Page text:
By Gil Wassermann

Strategy taken from "130/30: The New Long-Only" by Andrew Lo and Pankaj Patel

Part of the Quantopian Lecture Series:

- www.quantopian.com/lectures
- github.com/quantopian/research_public

Notebook released under the Creative Commons Attribution 4.0 License. Please do not remove this attribution.

Before the crisis of 2007, 130/30 funds were all the rage. The idea of a 130/30 fund is simple: take a long position of 130% and a short position of 30%; this combination gives a net exposure of 100% (the same as a long-only fund) as well as the added benefit of the ability to short stocks. The ability to short in a trading strategy is crucial as it allows a fund manager to capitalize on a security's poor performance, which is impossible in a traditional, long-only strategy.

This notebook, using factors outlined by Andrew Lo and Pankaj Patel in "130/30: The New Long Only", will demonstrate how to create an algorithmic 130/30 strategy. It will also highlight Quantopian's Pipeline API which is a powerful tool for developing factor trading strategies.

First, let us import all necessary libraries and functions for this algorithm

In [1]:

```
import numpy as np
import pandas as pd
import matplotlib.pyplot as plt
from quantopian.pipeline import Pipeline
from quantopian.pipeline.data.builtin import USEquityPricing
from quantopian.research import run_pipeline
from quantopian.pipeline.data import morningstar
from quantopian.pipeline.factors import CustomFactor
```

In this notebook, we will develop a strategy based on the "traditional value" metrics described in the Lo/Patel whitepaper. The factors employed in this strategy designate stocks as either cheap or expensive using classic fundamental analysis. The factors that Lo/Patel used are:

- Dividend Yield
- Price to Book Value
- Price to Trailing 12-Month Sales
- Price to Trainling 12-Month Cash Flows

Dividend yield is calculated as:

$$Dividend\;Yield = \frac{Annual\;Dividends\;per\;share}{Price\;per\;share}$$When a company makes profit, it faces a choice. It could either reinvest those profits in the company with an eye to increase efficiency, purchase new technology, etc. or it could pay dividends to its equity holders. While reinvestment may increase a company's future share price and thereby reward investors, the most concrete way equity holders are rewarded is through dividends. An equity with a high dividend yield is particularly attractive as the quantity of dividends paid to investors represent a larger proportion of the share price itself. Now we shall create a Dividend Yield factor using the Pipeline API framework and Morningstar's list of fundamental values.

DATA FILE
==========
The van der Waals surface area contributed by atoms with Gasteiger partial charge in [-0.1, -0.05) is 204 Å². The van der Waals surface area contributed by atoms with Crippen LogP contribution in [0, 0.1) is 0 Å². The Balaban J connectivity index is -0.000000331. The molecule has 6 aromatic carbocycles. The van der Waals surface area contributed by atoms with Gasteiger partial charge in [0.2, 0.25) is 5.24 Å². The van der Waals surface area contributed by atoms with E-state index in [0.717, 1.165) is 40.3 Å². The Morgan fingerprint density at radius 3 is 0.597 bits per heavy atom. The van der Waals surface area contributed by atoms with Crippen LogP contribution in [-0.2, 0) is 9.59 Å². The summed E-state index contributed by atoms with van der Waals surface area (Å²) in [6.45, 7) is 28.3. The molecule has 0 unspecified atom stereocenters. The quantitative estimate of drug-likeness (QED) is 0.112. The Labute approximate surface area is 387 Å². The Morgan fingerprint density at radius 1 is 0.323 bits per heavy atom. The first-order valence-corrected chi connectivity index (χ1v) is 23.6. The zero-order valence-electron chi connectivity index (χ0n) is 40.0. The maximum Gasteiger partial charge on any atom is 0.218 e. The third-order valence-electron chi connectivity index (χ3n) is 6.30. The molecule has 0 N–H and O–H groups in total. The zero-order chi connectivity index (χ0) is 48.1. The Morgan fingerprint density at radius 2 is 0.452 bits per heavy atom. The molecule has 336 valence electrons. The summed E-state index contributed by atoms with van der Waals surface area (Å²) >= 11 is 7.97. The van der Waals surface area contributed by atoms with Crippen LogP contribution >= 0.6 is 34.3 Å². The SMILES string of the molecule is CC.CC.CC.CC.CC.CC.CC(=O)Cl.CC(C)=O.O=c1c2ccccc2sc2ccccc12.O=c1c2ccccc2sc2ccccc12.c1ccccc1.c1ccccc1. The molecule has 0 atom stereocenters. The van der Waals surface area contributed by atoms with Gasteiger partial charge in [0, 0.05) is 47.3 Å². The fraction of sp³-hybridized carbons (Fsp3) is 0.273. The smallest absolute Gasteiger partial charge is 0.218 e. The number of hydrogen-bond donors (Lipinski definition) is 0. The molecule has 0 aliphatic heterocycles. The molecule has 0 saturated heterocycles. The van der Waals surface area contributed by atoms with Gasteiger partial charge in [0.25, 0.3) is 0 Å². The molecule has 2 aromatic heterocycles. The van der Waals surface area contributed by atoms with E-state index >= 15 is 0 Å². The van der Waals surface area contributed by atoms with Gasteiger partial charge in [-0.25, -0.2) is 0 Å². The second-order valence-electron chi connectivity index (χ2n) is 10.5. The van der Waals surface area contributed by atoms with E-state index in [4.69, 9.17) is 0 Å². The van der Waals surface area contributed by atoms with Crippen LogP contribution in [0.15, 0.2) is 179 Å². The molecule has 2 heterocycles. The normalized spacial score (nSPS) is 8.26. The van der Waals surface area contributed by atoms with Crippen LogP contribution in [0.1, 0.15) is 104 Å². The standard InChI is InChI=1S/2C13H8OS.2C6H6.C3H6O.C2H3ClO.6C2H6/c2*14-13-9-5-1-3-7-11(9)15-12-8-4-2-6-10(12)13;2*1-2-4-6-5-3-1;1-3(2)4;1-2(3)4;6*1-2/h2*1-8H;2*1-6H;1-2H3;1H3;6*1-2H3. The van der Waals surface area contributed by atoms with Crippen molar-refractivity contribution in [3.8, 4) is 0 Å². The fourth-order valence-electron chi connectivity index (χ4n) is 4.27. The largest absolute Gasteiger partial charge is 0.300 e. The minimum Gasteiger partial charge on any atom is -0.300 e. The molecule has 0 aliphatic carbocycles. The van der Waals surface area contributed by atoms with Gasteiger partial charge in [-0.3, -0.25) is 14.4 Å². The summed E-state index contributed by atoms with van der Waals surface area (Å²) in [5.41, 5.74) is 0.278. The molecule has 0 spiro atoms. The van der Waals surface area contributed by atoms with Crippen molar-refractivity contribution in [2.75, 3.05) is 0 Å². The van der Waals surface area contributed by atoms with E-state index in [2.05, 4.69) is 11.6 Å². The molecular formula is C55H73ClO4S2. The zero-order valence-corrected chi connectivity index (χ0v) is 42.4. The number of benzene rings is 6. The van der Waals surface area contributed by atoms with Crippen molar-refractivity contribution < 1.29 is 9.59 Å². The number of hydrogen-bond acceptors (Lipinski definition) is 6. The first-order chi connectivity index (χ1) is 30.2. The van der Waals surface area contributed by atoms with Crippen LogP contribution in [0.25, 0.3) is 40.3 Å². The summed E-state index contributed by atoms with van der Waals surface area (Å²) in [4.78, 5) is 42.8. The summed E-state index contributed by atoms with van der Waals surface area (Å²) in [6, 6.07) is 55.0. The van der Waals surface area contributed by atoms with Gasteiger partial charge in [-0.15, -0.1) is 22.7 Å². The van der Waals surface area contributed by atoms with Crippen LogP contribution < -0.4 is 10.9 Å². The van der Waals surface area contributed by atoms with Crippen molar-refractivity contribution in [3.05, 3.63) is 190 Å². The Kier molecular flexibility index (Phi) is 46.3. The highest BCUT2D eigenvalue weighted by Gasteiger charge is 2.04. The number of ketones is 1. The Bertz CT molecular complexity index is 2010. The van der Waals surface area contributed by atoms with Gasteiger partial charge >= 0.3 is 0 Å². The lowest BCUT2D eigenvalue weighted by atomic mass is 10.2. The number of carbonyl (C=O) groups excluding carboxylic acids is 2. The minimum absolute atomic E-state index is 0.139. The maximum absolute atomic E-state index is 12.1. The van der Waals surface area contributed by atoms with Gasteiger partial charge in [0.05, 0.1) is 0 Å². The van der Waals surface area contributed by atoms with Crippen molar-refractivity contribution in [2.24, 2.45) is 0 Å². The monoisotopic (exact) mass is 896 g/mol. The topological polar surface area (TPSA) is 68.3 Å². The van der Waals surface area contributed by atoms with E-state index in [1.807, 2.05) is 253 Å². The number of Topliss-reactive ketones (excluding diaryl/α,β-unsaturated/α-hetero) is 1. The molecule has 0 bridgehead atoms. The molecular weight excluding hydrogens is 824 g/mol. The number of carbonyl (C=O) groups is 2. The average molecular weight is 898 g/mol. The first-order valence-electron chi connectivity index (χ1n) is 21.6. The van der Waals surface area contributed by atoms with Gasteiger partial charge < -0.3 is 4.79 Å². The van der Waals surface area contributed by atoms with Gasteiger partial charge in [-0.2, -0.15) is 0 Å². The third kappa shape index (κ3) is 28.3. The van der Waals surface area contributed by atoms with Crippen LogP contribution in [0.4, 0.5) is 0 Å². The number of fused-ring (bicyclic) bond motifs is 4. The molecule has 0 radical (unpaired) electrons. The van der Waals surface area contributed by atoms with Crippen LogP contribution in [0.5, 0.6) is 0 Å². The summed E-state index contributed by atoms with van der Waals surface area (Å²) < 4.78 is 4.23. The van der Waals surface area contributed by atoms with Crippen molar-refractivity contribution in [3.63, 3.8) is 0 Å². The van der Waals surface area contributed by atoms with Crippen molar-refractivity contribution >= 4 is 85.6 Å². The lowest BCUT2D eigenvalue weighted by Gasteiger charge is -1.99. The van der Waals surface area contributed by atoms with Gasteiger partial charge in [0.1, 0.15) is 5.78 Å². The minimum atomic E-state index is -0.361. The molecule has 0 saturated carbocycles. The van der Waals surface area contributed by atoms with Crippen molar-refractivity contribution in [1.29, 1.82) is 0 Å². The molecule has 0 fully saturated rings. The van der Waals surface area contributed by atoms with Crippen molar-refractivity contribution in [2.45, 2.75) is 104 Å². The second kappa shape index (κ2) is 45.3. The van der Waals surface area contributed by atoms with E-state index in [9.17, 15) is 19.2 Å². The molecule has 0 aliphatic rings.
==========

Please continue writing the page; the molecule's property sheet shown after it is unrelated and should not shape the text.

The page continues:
In [2]:

```
# Custom Factor 1 : Dividend Yield
class Div_Yield(CustomFactor):
inputs = [morningstar.valuation_ratios.dividend_yield]
window_length = 1
def compute(self, today, assets, out, d_y):
out[:] = d_y[-1]
```

While this factor could be calculated using other fundamental metrics, Morningstar removes the need for any calculation. It is good practice to check the list of fundamentals (https://www.quantopian.com/help/fundamentals) before creating a custom factor from scratch.

We will initialize a temporary Pipeline to get a sense of the values.

In [3]:

```
# create the pipeline
temp_pipe_1 = Pipeline()
# add the factor to the pipeline
temp_pipe_1.add(Div_Yield(), 'Dividend Yield')
# run the pipeline and get data for first 5 equities
run_pipeline(temp_pipe_1, start_date='2015-11-11', end_date='2015-11-11').head()
```

Out[3]:

Price to Book Value (a.k.a Price to Book Ratio) is calculated as:

$$P/B\;Ratio = \frac{Price\;per\;share}{Net\;Asset\;Value\;per\;share}$$Net Asset Value per share can be thought of (very roughly) as a company's total assets less its total liabilities, all divided by the number of shares outstanding.

The P/B Ratio gives a sense of a stock being either over- or undervalued. A high P/B ratio suggests that a stock's price is overvalued, and should therefore be shorted, whereas a low P/B ratio is attractive as the stock gained by purchasing the equity is hypothetically "worth more" than the price paid for it.

We will now create a P/B Ratio custom factor and look at some of the results.

In [4]:

```
# Custom Factor 2 : P/B Ratio
class Price_to_Book(CustomFactor):
inputs = [morningstar.valuation_ratios.pb_ratio]
window_length = 1
def compute(self, today, assets, out, pbr):
out[:] = pbr[-1]
# create the Pipeline
temp_pipe_2 = Pipeline()
# add the factor to the Pipeline
temp_pipe_2.add(Price_to_Book(), 'P/B Ratio')
# run the Pipeline and get data for first 5 equities